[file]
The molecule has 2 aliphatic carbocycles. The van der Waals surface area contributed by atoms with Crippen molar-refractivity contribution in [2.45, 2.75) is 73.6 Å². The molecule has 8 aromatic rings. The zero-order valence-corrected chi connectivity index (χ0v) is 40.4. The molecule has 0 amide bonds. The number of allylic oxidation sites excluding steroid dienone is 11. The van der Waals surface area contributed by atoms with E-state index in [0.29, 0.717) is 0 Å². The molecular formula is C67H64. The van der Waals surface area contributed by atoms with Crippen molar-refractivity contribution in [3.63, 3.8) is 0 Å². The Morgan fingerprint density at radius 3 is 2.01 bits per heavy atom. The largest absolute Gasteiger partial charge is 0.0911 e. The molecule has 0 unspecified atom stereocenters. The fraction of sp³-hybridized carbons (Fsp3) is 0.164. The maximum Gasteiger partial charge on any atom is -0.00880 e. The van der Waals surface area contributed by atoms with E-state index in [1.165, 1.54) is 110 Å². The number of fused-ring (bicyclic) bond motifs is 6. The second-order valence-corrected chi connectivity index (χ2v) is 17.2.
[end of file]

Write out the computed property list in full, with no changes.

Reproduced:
The molecule has 2 aliphatic carbocycles. The van der Waals surface area contributed by atoms with Crippen molar-refractivity contribution in [2.45, 2.75) is 73.6 Å². The molecule has 8 aromatic rings. The zero-order valence-corrected chi connectivity index (χ0v) is 40.4. The molecule has 0 amide bonds. The number of allylic oxidation sites excluding steroid dienone is 11. The van der Waals surface area contributed by atoms with E-state index in [0.29, 0.717) is 0 Å². The molecular formula is C67H64. The van der Waals surface area contributed by atoms with Crippen molar-refractivity contribution in [3.63, 3.8) is 0 Å². The Morgan fingerprint density at radius 3 is 2.01 bits per heavy atom. The largest absolute Gasteiger partial charge is 0.0911 e. The molecule has 0 unspecified atom stereocenters. The fraction of sp³-hybridized carbons (Fsp3) is 0.164. The maximum Gasteiger partial charge on any atom is -0.00880 e. The van der Waals surface area contributed by atoms with E-state index in [1.165, 1.54) is 110 Å². The number of fused-ring (bicyclic) bond motifs is 6. The second-order valence-corrected chi connectivity index (χ2v) is 17.2.